According to Ramadan, engaging with workers about the law has also resulted in raising awareness about workers’ rights in existing legislation. By encountering workers’ grievances on the ground and engaging with them through the law, many workers have been learning about the rights they already have—of which many were previously unaware. For example, in a press release published by the campaign on their Facebook page, references are made to workers who are routinely forced to sign resignation documents by employers upon hire. Additionally, campaign members are coming across cases of workers who have not been afforded breaks during the workday. Both of these practices are criminalized in current legislation. Kamel explained, “When we sat down with workers at Tawakol we discovered a worker had been working for the company for thirty-five years and was unaware of the fact that he legally had the right to a break during the work day.” Workers at the Tawakol Company for Metal Industries are on strike in response to a company decision to cut wages by 25 per cent. Kamel continued, “Efforts to raise awareness about workers’ rights have also been made by the campaign through visual art which has been incredibly important.” Campaign member and artist Nabil el-Sonbaaty has produced a number of posters delivering messages about trade union freedoms, the right to strike, and the impact of mass privatization and crony capitalism on Egypt’s poor. In a political cartoon by el-el-Sonbaaty, a man in a black suit sitting behind a desk at the Labor Office says to a businessman, “The fine for firing a worker is between 100 and 500 LE.” The plump businessman carried on the back of an emaciated worker—presumably the worker he seeks to fire—responds, “Might as well be for free!” The artist exposes the hypocrisy of a law which claims to regulate labor relations while in fact it privileges wealthy businessmen at the expense of a struggling working class. The meager expense of firing a worker is portrayed by el-Sonbaaty as nothing to a businessman who views his employees as disposable. Kamel explained, “This has been an incredibly important part of the campaign’s efforts to raise awareness because it gives people something to look at as opposed to the tedious task of reading technical texts and articles in the law.”
Campaign coordinators have focused their efforts on ensuring business owners are held accountable for arbitrary dismissals of workers, a tactic sometimes used by employers to target unionists in their factories while facing little to no consequence. According to Ramadan, the ministry’s draft law still allows for the arbitrary termination of service of workers as the fine for employers who arbitrarily dismiss workers ranges between LE100 and LE500 ($14.00 and $70.00 USD). The campaign’s draft law proposes that disputes between employers and workers be subject to the judiciary through a labor court and proposes potential jail time for employers who fail to comply with a judicial verdict or arbitrarily terminate the service of a unionist.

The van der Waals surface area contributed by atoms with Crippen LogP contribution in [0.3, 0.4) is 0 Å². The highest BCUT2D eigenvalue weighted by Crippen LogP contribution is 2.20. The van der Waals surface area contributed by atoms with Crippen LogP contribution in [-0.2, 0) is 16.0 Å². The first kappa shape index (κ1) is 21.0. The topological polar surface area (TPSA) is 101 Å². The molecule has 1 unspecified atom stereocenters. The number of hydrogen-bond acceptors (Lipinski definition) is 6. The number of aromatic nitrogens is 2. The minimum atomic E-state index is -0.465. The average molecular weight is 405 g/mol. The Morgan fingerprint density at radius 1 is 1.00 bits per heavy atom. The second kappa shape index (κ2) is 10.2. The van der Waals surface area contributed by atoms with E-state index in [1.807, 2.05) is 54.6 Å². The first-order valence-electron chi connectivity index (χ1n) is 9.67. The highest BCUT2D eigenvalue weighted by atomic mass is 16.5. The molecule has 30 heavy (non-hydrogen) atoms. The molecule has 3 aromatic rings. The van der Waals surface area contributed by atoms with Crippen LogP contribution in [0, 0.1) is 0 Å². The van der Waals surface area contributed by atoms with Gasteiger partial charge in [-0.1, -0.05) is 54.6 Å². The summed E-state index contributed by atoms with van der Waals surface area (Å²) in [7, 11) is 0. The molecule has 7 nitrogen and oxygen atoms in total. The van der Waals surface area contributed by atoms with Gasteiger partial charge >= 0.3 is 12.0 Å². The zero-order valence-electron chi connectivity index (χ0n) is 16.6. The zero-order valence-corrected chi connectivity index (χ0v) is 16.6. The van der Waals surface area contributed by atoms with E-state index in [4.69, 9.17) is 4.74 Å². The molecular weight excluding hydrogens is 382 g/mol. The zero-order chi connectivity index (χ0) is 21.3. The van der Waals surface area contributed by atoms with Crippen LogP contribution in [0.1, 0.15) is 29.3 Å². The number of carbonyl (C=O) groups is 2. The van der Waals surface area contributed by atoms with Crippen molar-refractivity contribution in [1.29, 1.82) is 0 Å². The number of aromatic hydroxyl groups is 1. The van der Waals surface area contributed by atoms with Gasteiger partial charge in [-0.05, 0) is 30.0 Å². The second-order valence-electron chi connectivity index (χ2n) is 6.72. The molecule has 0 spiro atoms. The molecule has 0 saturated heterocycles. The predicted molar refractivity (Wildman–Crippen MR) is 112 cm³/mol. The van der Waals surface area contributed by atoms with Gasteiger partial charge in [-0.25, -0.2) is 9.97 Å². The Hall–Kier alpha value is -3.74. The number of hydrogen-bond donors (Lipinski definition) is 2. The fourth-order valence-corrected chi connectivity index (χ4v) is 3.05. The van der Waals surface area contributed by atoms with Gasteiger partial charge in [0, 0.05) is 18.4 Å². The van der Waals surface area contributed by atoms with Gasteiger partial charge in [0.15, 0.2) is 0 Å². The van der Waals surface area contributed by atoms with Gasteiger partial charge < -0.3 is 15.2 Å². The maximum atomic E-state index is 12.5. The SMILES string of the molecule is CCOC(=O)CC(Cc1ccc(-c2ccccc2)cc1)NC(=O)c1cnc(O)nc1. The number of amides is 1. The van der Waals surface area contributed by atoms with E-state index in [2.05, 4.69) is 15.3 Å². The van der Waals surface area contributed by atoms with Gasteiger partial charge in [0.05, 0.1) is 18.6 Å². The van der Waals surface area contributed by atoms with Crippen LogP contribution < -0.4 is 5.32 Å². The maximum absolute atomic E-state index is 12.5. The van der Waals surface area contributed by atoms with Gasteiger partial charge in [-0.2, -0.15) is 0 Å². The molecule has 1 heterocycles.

The ministry is expected to present the proposed legislation to parliament after elections are held in May 2015. Once workshops produce a final draft of the campaign’s proposed law, the campaign will seek to pressure lawmakers and the government into adopting just legislation that complies with international labor standards, whether it be through amending their own draft or adopting the campaign’s.
Upcoming labor legislation will substitute the current Labor Law of 12/2003, and in the absence of a Trade Union Freedoms bill, it will not only determine business relations between employers and workers but it will also determine the space afforded for workers to organize. The ministry’s draft labor law prohibits the collection of money or donations, the distribution of leaflets, collecting signatures, and organizing meetings without the consent of the employer. Additionally, Article 194 of the document bans sit-ins within the workplace that lead to a full or partial halt in work. Thus, in light of the government’s resistance to issuing a Trade Union Freedoms bill, the restriction of such activities creates an even more hostile environment for organized labor.Moreover, the ministry’s draft law does nothing to address concerns about the vast inequality between private and public sector workers in terms of wage and vacation as it continues to discriminate against the private sector by failing to establish minimum wage policies.
The campaign faces an uphill battle in Egypt’s current political environment. As Ramadan noted, “We are living in tough times, and anyone who speaks out is met with harsh consequences, but we must continue to speak out and demand the rights of workers…not only that, but we must present an alternative to what is being presented, and that’s what this campaign aims to do.”
Nehal Amer is an M.A student specializing in Modern Middle Eastern and North African Studies at the University of Michigan-Ann Arbor.